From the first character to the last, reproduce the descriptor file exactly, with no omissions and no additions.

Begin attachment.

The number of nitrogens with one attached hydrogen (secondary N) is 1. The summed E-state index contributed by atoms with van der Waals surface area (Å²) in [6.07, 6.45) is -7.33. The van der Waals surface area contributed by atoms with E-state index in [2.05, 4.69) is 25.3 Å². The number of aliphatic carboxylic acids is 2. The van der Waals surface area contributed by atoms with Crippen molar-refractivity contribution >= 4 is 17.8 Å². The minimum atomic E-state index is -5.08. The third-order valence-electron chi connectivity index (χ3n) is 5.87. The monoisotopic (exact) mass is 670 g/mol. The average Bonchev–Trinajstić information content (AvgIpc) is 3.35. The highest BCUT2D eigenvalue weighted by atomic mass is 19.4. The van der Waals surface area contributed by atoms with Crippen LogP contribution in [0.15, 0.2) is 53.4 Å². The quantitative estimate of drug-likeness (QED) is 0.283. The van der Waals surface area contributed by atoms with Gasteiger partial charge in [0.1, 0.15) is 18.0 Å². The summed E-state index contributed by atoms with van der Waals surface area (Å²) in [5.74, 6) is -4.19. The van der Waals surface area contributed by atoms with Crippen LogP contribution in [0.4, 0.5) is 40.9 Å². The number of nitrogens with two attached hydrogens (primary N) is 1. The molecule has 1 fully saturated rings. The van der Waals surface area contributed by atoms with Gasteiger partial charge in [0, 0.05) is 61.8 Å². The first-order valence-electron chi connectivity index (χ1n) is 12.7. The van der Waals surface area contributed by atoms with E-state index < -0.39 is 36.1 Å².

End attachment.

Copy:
The number of nitrogens with one attached hydrogen (secondary N) is 1. The summed E-state index contributed by atoms with van der Waals surface area (Å²) in [6.07, 6.45) is -7.33. The van der Waals surface area contributed by atoms with E-state index in [2.05, 4.69) is 25.3 Å². The number of aliphatic carboxylic acids is 2. The van der Waals surface area contributed by atoms with Crippen molar-refractivity contribution >= 4 is 17.8 Å². The minimum atomic E-state index is -5.08. The third-order valence-electron chi connectivity index (χ3n) is 5.87. The monoisotopic (exact) mass is 670 g/mol. The average Bonchev–Trinajstić information content (AvgIpc) is 3.35. The highest BCUT2D eigenvalue weighted by atomic mass is 19.4. The van der Waals surface area contributed by atoms with Crippen LogP contribution in [0.15, 0.2) is 53.4 Å². The quantitative estimate of drug-likeness (QED) is 0.283. The van der Waals surface area contributed by atoms with Gasteiger partial charge in [0.1, 0.15) is 18.0 Å². The summed E-state index contributed by atoms with van der Waals surface area (Å²) in [5.74, 6) is -4.19. The van der Waals surface area contributed by atoms with Crippen LogP contribution in [0.4, 0.5) is 40.9 Å². The number of nitrogens with two attached hydrogens (primary N) is 1. The molecule has 1 fully saturated rings. The van der Waals surface area contributed by atoms with Gasteiger partial charge in [0, 0.05) is 61.8 Å². The first-order valence-electron chi connectivity index (χ1n) is 12.7. The van der Waals surface area contributed by atoms with E-state index < -0.39 is 36.1 Å².